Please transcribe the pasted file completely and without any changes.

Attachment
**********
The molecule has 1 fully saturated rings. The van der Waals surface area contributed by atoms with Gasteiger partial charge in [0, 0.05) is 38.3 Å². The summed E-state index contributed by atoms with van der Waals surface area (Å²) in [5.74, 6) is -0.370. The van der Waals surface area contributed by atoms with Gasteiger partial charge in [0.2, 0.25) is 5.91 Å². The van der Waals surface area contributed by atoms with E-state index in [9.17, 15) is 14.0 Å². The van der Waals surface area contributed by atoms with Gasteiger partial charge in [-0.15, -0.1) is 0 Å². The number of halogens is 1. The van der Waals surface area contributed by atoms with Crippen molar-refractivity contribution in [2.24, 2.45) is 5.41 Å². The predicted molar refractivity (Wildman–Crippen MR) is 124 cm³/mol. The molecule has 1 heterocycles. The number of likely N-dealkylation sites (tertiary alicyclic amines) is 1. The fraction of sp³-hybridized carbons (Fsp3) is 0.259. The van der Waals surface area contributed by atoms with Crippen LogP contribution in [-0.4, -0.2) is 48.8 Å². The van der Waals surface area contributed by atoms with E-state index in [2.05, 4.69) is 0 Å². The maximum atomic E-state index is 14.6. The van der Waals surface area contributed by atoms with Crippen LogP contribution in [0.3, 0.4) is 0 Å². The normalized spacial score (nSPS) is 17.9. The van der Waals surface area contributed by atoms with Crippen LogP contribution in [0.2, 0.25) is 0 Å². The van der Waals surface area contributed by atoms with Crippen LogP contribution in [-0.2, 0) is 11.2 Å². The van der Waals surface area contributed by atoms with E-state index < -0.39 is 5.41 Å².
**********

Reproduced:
The molecule has 1 fully saturated rings. The van der Waals surface area contributed by atoms with Gasteiger partial charge in [0, 0.05) is 38.3 Å². The summed E-state index contributed by atoms with van der Waals surface area (Å²) in [5.74, 6) is -0.370. The van der Waals surface area contributed by atoms with Gasteiger partial charge in [0.2, 0.25) is 5.91 Å². The van der Waals surface area contributed by atoms with E-state index in [9.17, 15) is 14.0 Å². The van der Waals surface area contributed by atoms with Gasteiger partial charge in [-0.15, -0.1) is 0 Å². The number of halogens is 1. The van der Waals surface area contributed by atoms with Crippen molar-refractivity contribution in [2.24, 2.45) is 5.41 Å². The predicted molar refractivity (Wildman–Crippen MR) is 124 cm³/mol. The molecule has 1 heterocycles. The number of likely N-dealkylation sites (tertiary alicyclic amines) is 1. The fraction of sp³-hybridized carbons (Fsp3) is 0.259. The van der Waals surface area contributed by atoms with Crippen LogP contribution in [-0.4, -0.2) is 48.8 Å². The van der Waals surface area contributed by atoms with E-state index in [2.05, 4.69) is 0 Å². The maximum atomic E-state index is 14.6. The van der Waals surface area contributed by atoms with Crippen LogP contribution in [0.3, 0.4) is 0 Å². The normalized spacial score (nSPS) is 17.9. The van der Waals surface area contributed by atoms with Crippen LogP contribution in [0.2, 0.25) is 0 Å². The van der Waals surface area contributed by atoms with Crippen LogP contribution in [-0.2, 0) is 11.2 Å². The van der Waals surface area contributed by atoms with E-state index < -0.39 is 5.41 Å².